Table 3 displays object detection performance and speed over all test images for each object category. YOLT performs relatively well on airports, airplanes, and boats, despite small training set sizes. YOLT is not optimized for building footprint extraction, though performs somewhat competitively on the SpaceNet dataset; the top score on the recent SpaceNet challenge achieved an F1 score of 0.69222https://spacenetchallenge.github.io/Competitions/Competition2.html, while the YOLT score of 0.61 puts it in the top 3. We report inference speed in terms of GPU time to run the inference step. Inference runs rapidly on the GPU, at frames per second. Currently, pre-processing (i.e., splitting test images into smaller cutouts) and post-processing (i.e., stitching results back into one global image) is not fully optimized and is performed on the CPU, which adds a factor of to run time. The inference speed translates to a runtime of minutes to localize all vehicles in an area of the size of Washington DC, and seconds to localize airports over this area. DigitalGlobe’s WorldView3 satellite333http://worldview3.digitalglobe.com covers a maximum of 680,000 km per day, so at YOLT inference speed a 16 GPU cluster would provide real-time inference on satellite imagery.

Object Class F1 Score Run Time
()
Car 32
Airplane 32
Boat 32
Building 32
Airport 6000
  • IOU = 0.25

  • IOU = 0.5

Table 3. YOLT Performance and Speed

6.4. Detailed Performance Analysis

The large test set of cars in the nine Utah images of the COWC dataset enables detailed performance analyses. The majority of the cars () lie in the image over central Salt Lake City so we split this image into sixteen smaller meter regions to even out the number of cars per image. We remove one test scene that has only 61 cars in the scene, leaving 23 test scenes, with mean count per test image of . We apply a YOLT model trained to find cars on these test scenes.

In Figure 9 we display the F1 score for each scene, along with the car count accuracy. Total car count in a specified region may be a more valuable metric in the commercial realm than F1 score. Accordingly, we compute the number of predicted cars for each scene as a fraction of ground truth number (. Like the F1 score, a value of 1.0 denotes perfect prediction for the fractional car count metric. The COWC (Mundhenk et al., 2016) authors sought to count (rather than localize) the number of cars in test images, and achieved an error of . Total count error for YOLT on the COWC data is .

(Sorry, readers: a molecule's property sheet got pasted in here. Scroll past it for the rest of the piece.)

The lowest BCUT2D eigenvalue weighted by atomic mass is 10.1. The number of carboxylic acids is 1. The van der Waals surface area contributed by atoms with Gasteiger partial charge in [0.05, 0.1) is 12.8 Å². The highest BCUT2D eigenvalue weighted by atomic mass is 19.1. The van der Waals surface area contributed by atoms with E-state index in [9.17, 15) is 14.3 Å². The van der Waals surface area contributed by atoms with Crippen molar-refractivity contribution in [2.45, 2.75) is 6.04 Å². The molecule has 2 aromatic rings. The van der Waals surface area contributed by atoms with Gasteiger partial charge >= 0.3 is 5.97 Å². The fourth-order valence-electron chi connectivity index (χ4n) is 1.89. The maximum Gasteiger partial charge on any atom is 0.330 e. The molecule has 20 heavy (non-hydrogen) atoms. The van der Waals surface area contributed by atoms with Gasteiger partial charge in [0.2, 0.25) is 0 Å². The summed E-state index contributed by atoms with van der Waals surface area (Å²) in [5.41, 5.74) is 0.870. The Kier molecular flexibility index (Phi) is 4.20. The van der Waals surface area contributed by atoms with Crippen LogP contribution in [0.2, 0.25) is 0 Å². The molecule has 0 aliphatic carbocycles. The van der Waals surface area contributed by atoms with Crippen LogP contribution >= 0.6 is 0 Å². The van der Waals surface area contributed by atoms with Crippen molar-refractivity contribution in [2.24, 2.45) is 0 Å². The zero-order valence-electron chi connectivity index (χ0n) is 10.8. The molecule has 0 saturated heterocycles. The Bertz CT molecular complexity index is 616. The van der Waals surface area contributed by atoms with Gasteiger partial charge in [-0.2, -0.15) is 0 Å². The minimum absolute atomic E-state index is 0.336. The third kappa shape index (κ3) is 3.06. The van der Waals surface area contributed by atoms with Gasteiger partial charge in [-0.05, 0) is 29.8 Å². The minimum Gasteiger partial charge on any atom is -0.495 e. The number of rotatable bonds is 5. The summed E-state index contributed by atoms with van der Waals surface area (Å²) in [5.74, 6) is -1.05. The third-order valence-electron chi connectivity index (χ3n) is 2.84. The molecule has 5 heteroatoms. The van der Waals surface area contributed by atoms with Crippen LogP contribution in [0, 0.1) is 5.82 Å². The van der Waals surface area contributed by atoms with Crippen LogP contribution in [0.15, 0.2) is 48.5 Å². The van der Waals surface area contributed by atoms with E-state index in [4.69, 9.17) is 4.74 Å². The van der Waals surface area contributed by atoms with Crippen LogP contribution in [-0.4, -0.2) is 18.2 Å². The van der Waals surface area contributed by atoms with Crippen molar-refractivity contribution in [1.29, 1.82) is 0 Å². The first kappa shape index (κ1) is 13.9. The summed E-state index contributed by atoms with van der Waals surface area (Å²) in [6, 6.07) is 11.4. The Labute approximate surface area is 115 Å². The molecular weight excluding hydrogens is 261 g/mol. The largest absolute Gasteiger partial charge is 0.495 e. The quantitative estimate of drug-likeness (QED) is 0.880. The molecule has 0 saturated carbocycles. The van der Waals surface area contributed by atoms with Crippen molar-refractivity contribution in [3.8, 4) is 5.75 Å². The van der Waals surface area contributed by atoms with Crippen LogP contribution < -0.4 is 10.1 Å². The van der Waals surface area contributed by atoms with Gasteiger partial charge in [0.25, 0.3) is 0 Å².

Figure 9. Top: F1 score per COWC test scene. (). Bottom: Number of detections as a fraction of ground truth number (

. Dot colors correspond to the test scene, with the multiple red dots indicating central Salt Lake City cutouts. The dotted orange line denotes the weighted mean, with the yellow band displaying the weighted standard deviation.

Inspection of Figure 9 reveals that the F1 score and ground truth fraction are quite high for typical urban scenes, (e.g. shown in Figure 7

). The worst outlier in Figure

9 is , with an F1 score of 0.67, and 2860 cars present. This location corresponds to an automobile junkyard, an understandably difficult region to analyze.

7. Resolution Performance Study

The uniformity of object sizes in the COWC (Mundhenk et al., 2016) dataset enables a detailed resolution study. To study the effects of resolution on object detection, we convolve the raw 15 cm imagery with a Gaussian kernel and reduce the image dimensions to create additional training and testing corpora at [0.30, 0.45, 0.60, 0.75, 0.90, 1.05, 1.20, 1.50, 1.80, 2.10, 2.40, 3.00] meters.

Figure 10. COWC (Mundhenk et al., 2016) training data convolved and resized to various resolutions from the original 15 cm resolution (top left); bounding box labels are plotted in blue.

Initially, we test the multi-resolution test data on a single model (trained at 0.30 meters), and in Figure 11 demonstrate that the ability of this model to extrapolate to multiple resolutions is poor. Subsequently, we train a separate model for each resolution, for thirteen models total. Creating a high quality labelled dataset at low resolution (2.4m GSD, for example) is only possible because we downsample from already labelled high resolution 15 cm data; typically low resolution data is very difficult to label with high accuracy.